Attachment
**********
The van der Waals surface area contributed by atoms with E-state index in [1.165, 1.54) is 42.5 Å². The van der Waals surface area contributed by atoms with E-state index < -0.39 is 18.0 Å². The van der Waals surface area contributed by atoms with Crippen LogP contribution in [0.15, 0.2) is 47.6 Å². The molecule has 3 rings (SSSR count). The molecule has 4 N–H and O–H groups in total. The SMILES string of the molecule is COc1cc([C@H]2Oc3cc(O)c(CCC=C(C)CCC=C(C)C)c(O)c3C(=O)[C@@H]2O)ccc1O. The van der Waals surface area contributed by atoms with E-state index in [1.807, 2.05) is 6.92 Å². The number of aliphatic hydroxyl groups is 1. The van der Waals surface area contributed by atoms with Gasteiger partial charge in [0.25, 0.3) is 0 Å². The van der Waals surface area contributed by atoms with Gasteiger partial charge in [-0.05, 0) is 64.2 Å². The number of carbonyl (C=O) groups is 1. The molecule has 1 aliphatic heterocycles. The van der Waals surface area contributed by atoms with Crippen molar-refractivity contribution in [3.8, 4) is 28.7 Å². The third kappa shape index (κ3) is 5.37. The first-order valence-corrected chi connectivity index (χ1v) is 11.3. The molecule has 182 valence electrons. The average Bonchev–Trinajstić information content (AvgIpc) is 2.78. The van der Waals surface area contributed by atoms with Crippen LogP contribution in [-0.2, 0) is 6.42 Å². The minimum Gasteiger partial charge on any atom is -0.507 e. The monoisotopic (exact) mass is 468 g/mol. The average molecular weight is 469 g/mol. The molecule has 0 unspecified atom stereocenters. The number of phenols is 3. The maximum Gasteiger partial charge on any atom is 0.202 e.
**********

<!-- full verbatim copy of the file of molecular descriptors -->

The van der Waals surface area contributed by atoms with E-state index in [1.165, 1.54) is 42.5 Å². The van der Waals surface area contributed by atoms with E-state index < -0.39 is 18.0 Å². The van der Waals surface area contributed by atoms with Crippen LogP contribution in [0.15, 0.2) is 47.6 Å². The molecule has 3 rings (SSSR count). The molecule has 4 N–H and O–H groups in total. The SMILES string of the molecule is COc1cc([C@H]2Oc3cc(O)c(CCC=C(C)CCC=C(C)C)c(O)c3C(=O)[C@@H]2O)ccc1O. The van der Waals surface area contributed by atoms with E-state index in [1.807, 2.05) is 6.92 Å². The number of aliphatic hydroxyl groups is 1. The van der Waals surface area contributed by atoms with Gasteiger partial charge in [0.25, 0.3) is 0 Å². The van der Waals surface area contributed by atoms with Gasteiger partial charge in [-0.05, 0) is 64.2 Å². The number of carbonyl (C=O) groups is 1. The molecule has 1 aliphatic heterocycles. The van der Waals surface area contributed by atoms with Crippen molar-refractivity contribution in [3.8, 4) is 28.7 Å². The third kappa shape index (κ3) is 5.37. The first-order valence-corrected chi connectivity index (χ1v) is 11.3. The molecule has 182 valence electrons. The average Bonchev–Trinajstić information content (AvgIpc) is 2.78. The van der Waals surface area contributed by atoms with Crippen LogP contribution in [-0.2, 0) is 6.42 Å². The minimum Gasteiger partial charge on any atom is -0.507 e. The monoisotopic (exact) mass is 468 g/mol. The average molecular weight is 469 g/mol. The molecule has 0 unspecified atom stereocenters. The number of phenols is 3. The maximum Gasteiger partial charge on any atom is 0.202 e.